Thursday, July 21, 2011
Borders Bites the Dust
The obituary for Borders Group, the competitor of Barnes & Noble bookstores, Amazon.com’s bookselling operation, and scores of independent bookstores around the nation, appeared in the July 20 edition of The Wall Street Journal.
There was a time if you were the owner of a great paddlewheel boat on the Mississippi, you were golden. Passengers and goods moved in both directions. By the standards of the day, you were a very wealthy man. Then the railroads began laying track, connecting cities, towns, and finally the two coasts. Riverboat use dried up; often literally as they were abandoned if they got beached on a sandbar.
Henry Ford put a lot of blacksmith shops, stables, farriers, carriage makers, and horse traders out of business with his Model A, little black car. Pretty soon towns and cities were laying roads and highways as fast as they could to keep up with Americans who took to driving cars with a passion that has not ceased.
It is a mark of how out of touch with reality Barack Obama is that he keeps babbling about high speed train travel when even the government-owned Amtrak has never made a profit since it was organized in 1971. Despite the miseries inflicted on Americans by the TSA, people still get on planes to do business in Des Moines or visit the folks in Sarasota.
New Technology Drives Out Old Technology
New technology drives out old technology and Borders specialized in one of the oldest technologies going back to the days of Johannes Guttenberg in 1452 and his use of metal moveable type with which to print books. The Chinese had invented moveable type much earlier, but used wooden type. Books, however, have remained essentially the same, printed on paper, often illustrated, piling words upon words to convey information or just to entertain with a good story.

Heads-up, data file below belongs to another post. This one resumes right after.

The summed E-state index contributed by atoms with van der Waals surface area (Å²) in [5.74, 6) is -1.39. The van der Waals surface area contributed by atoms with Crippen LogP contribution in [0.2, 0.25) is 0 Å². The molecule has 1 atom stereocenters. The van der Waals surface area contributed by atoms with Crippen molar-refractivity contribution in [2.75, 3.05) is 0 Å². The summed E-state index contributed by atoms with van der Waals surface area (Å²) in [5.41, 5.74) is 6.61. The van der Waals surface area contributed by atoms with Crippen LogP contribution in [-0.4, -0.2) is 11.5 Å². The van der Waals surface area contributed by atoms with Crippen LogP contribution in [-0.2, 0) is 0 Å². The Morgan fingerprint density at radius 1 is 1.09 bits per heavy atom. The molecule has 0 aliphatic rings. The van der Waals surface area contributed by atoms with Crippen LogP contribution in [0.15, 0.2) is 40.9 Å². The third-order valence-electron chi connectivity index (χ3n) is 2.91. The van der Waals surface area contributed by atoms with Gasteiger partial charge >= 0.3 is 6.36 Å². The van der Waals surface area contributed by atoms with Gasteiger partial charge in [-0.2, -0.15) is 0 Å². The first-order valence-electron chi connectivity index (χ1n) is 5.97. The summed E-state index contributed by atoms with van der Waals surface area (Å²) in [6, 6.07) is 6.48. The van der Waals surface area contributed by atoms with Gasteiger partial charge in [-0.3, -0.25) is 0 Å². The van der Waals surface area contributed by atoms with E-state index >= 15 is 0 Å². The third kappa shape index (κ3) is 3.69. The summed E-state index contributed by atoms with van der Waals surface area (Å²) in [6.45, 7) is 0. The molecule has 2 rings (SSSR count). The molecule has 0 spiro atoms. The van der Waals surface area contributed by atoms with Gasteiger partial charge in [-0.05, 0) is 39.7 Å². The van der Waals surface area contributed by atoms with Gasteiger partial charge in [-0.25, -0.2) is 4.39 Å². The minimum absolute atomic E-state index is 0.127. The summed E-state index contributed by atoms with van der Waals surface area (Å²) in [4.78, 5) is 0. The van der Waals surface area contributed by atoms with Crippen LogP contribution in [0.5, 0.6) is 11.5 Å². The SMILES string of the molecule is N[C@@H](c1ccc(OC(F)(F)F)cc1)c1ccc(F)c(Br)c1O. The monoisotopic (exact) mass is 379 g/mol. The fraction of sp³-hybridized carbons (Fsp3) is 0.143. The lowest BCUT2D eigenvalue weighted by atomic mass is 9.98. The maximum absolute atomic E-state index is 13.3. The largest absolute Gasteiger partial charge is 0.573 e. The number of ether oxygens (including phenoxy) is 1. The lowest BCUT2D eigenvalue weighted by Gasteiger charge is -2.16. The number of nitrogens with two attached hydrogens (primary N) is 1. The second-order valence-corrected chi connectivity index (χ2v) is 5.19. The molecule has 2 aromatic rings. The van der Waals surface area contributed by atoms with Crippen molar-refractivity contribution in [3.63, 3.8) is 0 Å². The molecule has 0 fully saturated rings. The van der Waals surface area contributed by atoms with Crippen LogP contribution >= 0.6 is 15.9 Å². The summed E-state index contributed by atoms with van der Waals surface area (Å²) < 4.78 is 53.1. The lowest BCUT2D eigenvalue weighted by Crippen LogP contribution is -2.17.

Despite the loss of 10,700 jobs and the closing of its many locations, the loss of Borders is not the loss of people who love to read books and buy them, too. Even the Barnes & Noble chain is looking for a buyer and I suspect its days may be numbered. Amazon.com revolutionized the way Americans bought books in the Internet age, but many people still favor the local bookstore and they may actually enjoy a bit of a revival once the two big chains are gone.
For some fifty years I have had a particular vantage point from which to watch the book market. Many years ago I was a fairly regular contributor to Publishers Weekly, the primary trade magazine for the book trade. It was and still is filled with the excitement of discovering new authors and tracking the established ones. However, it is the business of the book trade that is its focus.
I have been a book reviewer for so long I can actually boast that I was a founding member of the National Book Critics Circle in 1974. There are awards named after the people I knew who helped found it, Ivan Sandrof and Nona Balakian, both delightful and both deceased.
For me, books are about my self-education and entertainment. I like sharing news of them in my monthly report, Bookviews.com, but I have felt no need to rub shoulders with fellow reviewers, most of whom—like myself—do not make a dime. You may have noticed that the book sections of most daily newspapers have long since disappeared, the Dodo birds of literary criticism.
The best news of recent times is the phenomenon of the Harry Potter series which actually enticed young people to read, to grip a book in their hands, turn the pages, and sigh when they had reached the end. And, of course, one can always read a book again!
The new gadgets, Kindle, Nook, whatever, are just another way to read books. Someone still has to write them and someone has to take a gamble and publish them. Increasingly, that someone is the authors themselves. Here, too, modern technology allows one to have books printed on demand so you need only order as many as you require depending on sales.
One of the most interesting trends for me is the way many authors of really good novels have simply bypassed the mainstream publishing houses. With a printer and an Internet site, plus word of mouth, a book can generate enough sales to often be published later by the same publishing house that might have earlier rejected it!
So, goodbye Borders. No doubt those lost jobs will add a digit or two to the nation’s growing unemployment rate and those stores will be rented out to tattoo parlors, nail salons, and others.
But not goodbye to books! If television bores you silly, try reading. Your brain will thank you.
© Alan Caruba, 2011